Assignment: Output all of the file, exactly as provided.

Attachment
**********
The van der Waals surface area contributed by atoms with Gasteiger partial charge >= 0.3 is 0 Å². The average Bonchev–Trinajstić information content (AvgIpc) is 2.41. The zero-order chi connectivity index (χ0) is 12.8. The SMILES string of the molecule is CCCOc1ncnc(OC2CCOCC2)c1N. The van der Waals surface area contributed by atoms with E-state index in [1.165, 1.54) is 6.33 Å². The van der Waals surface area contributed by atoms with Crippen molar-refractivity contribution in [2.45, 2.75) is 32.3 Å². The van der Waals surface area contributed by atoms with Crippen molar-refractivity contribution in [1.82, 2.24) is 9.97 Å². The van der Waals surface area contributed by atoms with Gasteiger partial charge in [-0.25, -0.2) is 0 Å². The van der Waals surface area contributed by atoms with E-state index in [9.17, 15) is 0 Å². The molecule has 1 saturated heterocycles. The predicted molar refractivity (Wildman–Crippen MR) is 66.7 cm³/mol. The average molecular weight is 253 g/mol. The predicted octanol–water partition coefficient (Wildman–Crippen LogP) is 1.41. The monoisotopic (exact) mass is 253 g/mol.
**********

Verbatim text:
The van der Waals surface area contributed by atoms with Gasteiger partial charge >= 0.3 is 0 Å². The average Bonchev–Trinajstić information content (AvgIpc) is 2.41. The zero-order chi connectivity index (χ0) is 12.8. The SMILES string of the molecule is CCCOc1ncnc(OC2CCOCC2)c1N. The van der Waals surface area contributed by atoms with E-state index in [1.165, 1.54) is 6.33 Å². The van der Waals surface area contributed by atoms with Crippen molar-refractivity contribution in [2.45, 2.75) is 32.3 Å². The van der Waals surface area contributed by atoms with Crippen molar-refractivity contribution in [1.82, 2.24) is 9.97 Å². The van der Waals surface area contributed by atoms with Gasteiger partial charge in [-0.25, -0.2) is 0 Å². The van der Waals surface area contributed by atoms with E-state index in [9.17, 15) is 0 Å². The molecule has 1 saturated heterocycles. The predicted molar refractivity (Wildman–Crippen MR) is 66.7 cm³/mol. The average molecular weight is 253 g/mol. The predicted octanol–water partition coefficient (Wildman–Crippen LogP) is 1.41. The monoisotopic (exact) mass is 253 g/mol.